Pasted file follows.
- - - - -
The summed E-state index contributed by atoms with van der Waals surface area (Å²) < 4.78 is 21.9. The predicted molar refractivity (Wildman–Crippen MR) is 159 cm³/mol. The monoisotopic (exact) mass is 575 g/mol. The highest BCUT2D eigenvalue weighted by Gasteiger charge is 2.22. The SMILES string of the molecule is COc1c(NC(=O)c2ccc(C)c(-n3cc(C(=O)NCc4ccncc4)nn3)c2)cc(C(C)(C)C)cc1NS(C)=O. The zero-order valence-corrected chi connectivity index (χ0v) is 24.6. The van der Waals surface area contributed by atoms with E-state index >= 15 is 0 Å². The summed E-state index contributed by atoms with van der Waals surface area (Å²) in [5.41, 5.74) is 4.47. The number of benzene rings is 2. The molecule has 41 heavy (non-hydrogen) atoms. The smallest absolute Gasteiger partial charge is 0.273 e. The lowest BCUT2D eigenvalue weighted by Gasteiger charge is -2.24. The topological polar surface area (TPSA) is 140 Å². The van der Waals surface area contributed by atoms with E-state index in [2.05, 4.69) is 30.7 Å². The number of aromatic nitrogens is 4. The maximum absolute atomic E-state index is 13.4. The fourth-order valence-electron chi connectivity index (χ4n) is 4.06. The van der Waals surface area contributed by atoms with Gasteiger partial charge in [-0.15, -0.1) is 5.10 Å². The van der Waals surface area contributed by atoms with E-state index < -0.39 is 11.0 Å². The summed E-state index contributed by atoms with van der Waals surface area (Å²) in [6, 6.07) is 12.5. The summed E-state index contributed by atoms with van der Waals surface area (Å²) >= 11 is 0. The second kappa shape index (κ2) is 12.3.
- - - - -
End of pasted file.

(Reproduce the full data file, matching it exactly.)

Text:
The summed E-state index contributed by atoms with van der Waals surface area (Å²) < 4.78 is 21.9. The predicted molar refractivity (Wildman–Crippen MR) is 159 cm³/mol. The monoisotopic (exact) mass is 575 g/mol. The highest BCUT2D eigenvalue weighted by Gasteiger charge is 2.22. The SMILES string of the molecule is COc1c(NC(=O)c2ccc(C)c(-n3cc(C(=O)NCc4ccncc4)nn3)c2)cc(C(C)(C)C)cc1NS(C)=O. The zero-order valence-corrected chi connectivity index (χ0v) is 24.6. The van der Waals surface area contributed by atoms with E-state index >= 15 is 0 Å². The summed E-state index contributed by atoms with van der Waals surface area (Å²) in [5.41, 5.74) is 4.47. The number of benzene rings is 2. The molecule has 41 heavy (non-hydrogen) atoms. The smallest absolute Gasteiger partial charge is 0.273 e. The lowest BCUT2D eigenvalue weighted by Gasteiger charge is -2.24. The topological polar surface area (TPSA) is 140 Å². The van der Waals surface area contributed by atoms with E-state index in [2.05, 4.69) is 30.7 Å². The number of aromatic nitrogens is 4. The maximum absolute atomic E-state index is 13.4. The fourth-order valence-electron chi connectivity index (χ4n) is 4.06. The van der Waals surface area contributed by atoms with Gasteiger partial charge in [-0.15, -0.1) is 5.10 Å². The van der Waals surface area contributed by atoms with E-state index < -0.39 is 11.0 Å². The summed E-state index contributed by atoms with van der Waals surface area (Å²) in [6, 6.07) is 12.5. The summed E-state index contributed by atoms with van der Waals surface area (Å²) >= 11 is 0. The second kappa shape index (κ2) is 12.3.